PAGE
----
Interestingly, the anatomical location showing the strongest silencing of CD45 after i.v. injection in mice was the peritoneal cavity with up to 90% reduction in CD45 protein expression, followed by significant silencing in the spleen, and only moderate silencing seen in the bone marrow, lymph nodes, and liver (Figure 2 and Supplementary Figure S1, data not shown), using shift in mean fluorescent intensity of the total population as the metric. It is noteworthy that within a population with average silencing even at 20–30%, there are subpopulations of cells with silencing as high as >95% at the lower end of distribution. Given the extreme stability and abundance of CD45, it is likely a gene target that is more refractive to silencing.
Next, in dose response experiments, we assessed the potency of in vivo silencing in peritoneal macrophages and found that C12-200 LNP induced 50% CD45 silencing at doses of ~0.2mg/kg, and KC2 LNP at doses of ~0.5mg/kg (Figure 2a,b). This is a significant improvement compared to similarly formulated LNPs using early generation cationic lipids, where no silencing in leukocytes was seen after i.v. injection of at least tenfold higher doses.7 Even compared to LNPs using the KC2 lipid the formulation used here shows a sixfold improvement in potency with 50% silencing at 0.5mg/kg versus 3mg/kg21 in peritoneal macrophages. Knowing that peritoneal cells are sessile, we could monitor longevity of silencing in vivo using cells transferred intraperitoneally from the peritoneum of GFP transgenic mice. To this end, we injected cohorts of animals with CD45 or control LNP-siRNA and sacrificed them at different time points. We observed silencing in peritoneal macrophages for up to 3 weeks after a single injection (Figure 2c), which is near identical to the duration of silencing observed in hepatocytes.4,5 We observe a longer silencing duration than that seen in peritoneal macrophages put in culture following liposome treatment.21 This may be a reflection of the differences in the assay systems and the gene targets being assayed (CD45 versus GFP).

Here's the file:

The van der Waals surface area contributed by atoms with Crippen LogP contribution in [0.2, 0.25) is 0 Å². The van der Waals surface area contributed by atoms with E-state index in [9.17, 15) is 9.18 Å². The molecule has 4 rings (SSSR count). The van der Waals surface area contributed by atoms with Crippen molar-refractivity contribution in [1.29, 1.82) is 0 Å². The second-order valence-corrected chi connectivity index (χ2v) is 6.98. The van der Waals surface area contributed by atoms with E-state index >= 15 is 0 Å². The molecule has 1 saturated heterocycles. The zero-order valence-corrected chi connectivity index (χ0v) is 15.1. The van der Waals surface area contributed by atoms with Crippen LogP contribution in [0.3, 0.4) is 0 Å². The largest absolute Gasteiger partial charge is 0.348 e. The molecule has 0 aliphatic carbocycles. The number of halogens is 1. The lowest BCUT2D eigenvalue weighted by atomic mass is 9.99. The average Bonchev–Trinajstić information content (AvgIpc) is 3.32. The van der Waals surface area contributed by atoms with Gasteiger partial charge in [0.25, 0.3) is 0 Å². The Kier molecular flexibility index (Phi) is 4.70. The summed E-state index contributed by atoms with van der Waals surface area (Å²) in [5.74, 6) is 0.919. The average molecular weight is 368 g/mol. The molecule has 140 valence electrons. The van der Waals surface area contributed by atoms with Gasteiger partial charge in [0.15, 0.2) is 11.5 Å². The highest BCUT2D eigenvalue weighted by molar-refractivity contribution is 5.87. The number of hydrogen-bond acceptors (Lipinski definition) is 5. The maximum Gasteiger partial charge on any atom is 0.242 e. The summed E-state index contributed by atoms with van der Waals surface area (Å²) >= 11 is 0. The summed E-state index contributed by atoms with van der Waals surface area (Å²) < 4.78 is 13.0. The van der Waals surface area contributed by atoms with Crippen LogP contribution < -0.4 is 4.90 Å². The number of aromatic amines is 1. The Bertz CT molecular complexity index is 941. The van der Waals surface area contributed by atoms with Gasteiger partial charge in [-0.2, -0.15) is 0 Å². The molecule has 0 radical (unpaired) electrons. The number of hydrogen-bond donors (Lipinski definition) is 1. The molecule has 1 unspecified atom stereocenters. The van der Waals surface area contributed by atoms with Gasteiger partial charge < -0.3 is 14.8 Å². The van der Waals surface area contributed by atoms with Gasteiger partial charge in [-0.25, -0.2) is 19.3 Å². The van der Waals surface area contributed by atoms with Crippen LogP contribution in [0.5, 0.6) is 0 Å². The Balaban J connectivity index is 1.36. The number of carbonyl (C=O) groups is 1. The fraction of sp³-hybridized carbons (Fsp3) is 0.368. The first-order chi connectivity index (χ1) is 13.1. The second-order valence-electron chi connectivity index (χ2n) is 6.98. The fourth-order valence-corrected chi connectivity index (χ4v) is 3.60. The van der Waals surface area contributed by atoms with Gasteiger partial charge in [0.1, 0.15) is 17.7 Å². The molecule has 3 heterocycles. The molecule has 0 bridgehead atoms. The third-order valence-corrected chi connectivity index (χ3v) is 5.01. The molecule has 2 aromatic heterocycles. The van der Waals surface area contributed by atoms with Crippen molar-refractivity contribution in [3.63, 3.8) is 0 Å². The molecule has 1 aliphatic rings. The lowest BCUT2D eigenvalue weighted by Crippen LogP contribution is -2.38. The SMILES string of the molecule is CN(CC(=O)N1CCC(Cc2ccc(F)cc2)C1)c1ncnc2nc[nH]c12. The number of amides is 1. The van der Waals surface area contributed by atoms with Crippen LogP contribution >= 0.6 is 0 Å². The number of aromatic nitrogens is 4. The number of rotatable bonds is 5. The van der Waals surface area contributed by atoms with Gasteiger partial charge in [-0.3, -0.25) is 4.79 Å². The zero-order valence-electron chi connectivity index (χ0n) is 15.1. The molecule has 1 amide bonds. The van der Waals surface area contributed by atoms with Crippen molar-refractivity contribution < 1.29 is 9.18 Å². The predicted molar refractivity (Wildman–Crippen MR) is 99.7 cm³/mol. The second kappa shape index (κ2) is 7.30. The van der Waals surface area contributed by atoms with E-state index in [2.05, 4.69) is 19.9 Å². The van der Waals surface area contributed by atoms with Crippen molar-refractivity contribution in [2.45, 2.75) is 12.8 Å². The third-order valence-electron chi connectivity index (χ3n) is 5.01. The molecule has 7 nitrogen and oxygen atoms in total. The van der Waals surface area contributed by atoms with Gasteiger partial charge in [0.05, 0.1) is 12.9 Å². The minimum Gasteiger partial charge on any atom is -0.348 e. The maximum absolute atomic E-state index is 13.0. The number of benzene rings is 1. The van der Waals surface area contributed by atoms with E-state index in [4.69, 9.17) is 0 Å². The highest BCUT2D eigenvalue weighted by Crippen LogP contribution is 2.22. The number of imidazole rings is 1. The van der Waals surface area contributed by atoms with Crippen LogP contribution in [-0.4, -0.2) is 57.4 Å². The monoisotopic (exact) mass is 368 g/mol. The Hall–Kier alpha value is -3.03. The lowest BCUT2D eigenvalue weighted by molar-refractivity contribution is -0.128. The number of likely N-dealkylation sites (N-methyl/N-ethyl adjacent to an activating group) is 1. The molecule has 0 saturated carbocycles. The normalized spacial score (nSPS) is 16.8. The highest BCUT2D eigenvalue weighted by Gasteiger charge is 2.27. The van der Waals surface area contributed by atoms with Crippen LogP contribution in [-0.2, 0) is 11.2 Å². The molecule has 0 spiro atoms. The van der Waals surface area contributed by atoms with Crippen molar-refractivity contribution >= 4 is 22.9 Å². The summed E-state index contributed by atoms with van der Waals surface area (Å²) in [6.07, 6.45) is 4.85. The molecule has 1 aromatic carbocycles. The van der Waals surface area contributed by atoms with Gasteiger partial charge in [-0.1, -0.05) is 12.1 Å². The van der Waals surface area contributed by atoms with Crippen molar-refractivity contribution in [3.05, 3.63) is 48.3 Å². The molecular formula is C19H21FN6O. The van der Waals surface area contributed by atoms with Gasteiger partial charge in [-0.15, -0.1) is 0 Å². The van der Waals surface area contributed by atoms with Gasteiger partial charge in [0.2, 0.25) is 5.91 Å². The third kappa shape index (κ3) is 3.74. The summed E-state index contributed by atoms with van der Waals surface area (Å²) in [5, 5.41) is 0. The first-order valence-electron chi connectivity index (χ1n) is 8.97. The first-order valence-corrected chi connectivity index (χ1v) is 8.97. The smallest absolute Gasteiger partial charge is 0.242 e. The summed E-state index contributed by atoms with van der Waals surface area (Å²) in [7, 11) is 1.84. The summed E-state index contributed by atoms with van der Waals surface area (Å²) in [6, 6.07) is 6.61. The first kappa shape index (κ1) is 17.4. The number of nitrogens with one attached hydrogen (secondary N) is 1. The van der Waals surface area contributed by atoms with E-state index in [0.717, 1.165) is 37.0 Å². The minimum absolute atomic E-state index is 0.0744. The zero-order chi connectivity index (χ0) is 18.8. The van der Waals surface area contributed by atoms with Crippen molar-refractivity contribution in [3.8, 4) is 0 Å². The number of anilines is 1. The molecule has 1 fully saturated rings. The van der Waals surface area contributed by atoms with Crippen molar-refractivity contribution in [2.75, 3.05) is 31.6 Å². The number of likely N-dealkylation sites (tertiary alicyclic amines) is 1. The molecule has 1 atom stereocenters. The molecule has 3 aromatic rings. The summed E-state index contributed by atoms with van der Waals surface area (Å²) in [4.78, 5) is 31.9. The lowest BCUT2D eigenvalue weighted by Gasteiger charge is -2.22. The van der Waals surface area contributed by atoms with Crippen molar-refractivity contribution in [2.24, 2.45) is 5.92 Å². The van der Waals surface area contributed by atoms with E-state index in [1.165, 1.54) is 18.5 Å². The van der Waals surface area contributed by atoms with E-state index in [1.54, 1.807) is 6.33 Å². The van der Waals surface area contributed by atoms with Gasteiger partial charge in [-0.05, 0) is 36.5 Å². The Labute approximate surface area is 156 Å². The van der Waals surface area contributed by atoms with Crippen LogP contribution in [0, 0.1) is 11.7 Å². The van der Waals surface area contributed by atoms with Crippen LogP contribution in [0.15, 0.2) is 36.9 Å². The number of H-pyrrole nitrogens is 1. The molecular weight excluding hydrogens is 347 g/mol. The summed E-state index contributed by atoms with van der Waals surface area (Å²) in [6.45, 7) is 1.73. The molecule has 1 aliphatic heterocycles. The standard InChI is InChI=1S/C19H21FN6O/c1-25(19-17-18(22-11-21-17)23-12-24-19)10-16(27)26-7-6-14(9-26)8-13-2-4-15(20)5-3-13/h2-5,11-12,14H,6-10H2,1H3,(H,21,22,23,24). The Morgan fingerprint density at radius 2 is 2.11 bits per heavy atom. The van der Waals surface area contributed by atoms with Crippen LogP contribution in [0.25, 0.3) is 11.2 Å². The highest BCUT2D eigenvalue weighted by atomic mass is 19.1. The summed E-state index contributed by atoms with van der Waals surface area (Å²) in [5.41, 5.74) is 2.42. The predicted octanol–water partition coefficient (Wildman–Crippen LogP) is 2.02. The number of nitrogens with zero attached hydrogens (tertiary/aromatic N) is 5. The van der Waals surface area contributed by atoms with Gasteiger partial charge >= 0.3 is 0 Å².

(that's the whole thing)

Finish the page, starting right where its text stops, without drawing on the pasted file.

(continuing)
With such low doses, it is possible to combine several gene targets for silencing in leukocytes, thus, enabling functional genomics studies in the cells central to inflammatory disorders. To validate this utility, we performed an experiment that mixed siRNA to four independent gene targets formulated in C12-200 LNP, each at the 0.2mg/kg dose, an estimated IC50 dose for the CD45 siRNA. We included siRNA targeting CD45, CD11b, RAB5c, and integrin β1 into this cocktail. Silencing was monitored in total peritoneal cavity cells 24 hours post injection on the mRNA level by reverse transcription-quantitative PCR. We observed silencing ranging from 50 to 80% for each of the targets as compared to the levels seen in animals dosed with control siRNA (Figure 2d).
Macrophage uptake of LNP-siRNA relies on phagocytosis. Since both KC2 and C12-200 represent potent LNP formulations for myeloid cell silencing in vivo, we chose to investigate the mechanism of cellular uptake for these two formulations. We performed uptake experiments with primary mouse bone marrow-derived macrophages that were treated with fluorescently labeled siRNA in KC2 or C12-200 LNP. C12-200, relative to KC2 LNP, mediated more efficient uptake of the labeled siRNA by primary macrophages in vitro consistent with mRNA-silencing results (Figure 3a). To characterize the mechanism of cellular uptake, we co-exposed primary macrophages to markers of different endocytic pathways. We saw ~60–70% colocalization of labeled siRNA particles with fluorescent latex beads that due to their large 1µm size enter these cells by phagocytosis (Figure 3b,c).26 We saw substantially less colocalization with markers of other pathways: dextran, a marker of macropinocytosis (~40%), and transferrin, a marker of clathrin-mediated endocytosis (10%) (Supplementary Figure S4a–c). Latex beads and siRNA-containing vesicles colocalized most prominently in the perinuclear region; these likely represent vesicles that have already undergone lysosome fusion (Figure 3b). Since phagosomes are known to contain the EEA1 marker27 the compartments in which siRNA signal is observed likely correspond to the EEA1 positive structures reported by Basha et al.21 In addition, LNP-siRNA uptake was inhibited by Cytochalasian D and by Dynasore (inhibitors of actin rearrangement and dynamin, respectively, both previously shown to inhibit different steps of phagocytosis (Supplementary Figure S4d,e)). We therefore concluded that the primary mechanism of LNP siRNA internalization in macrophages was phagocytosis.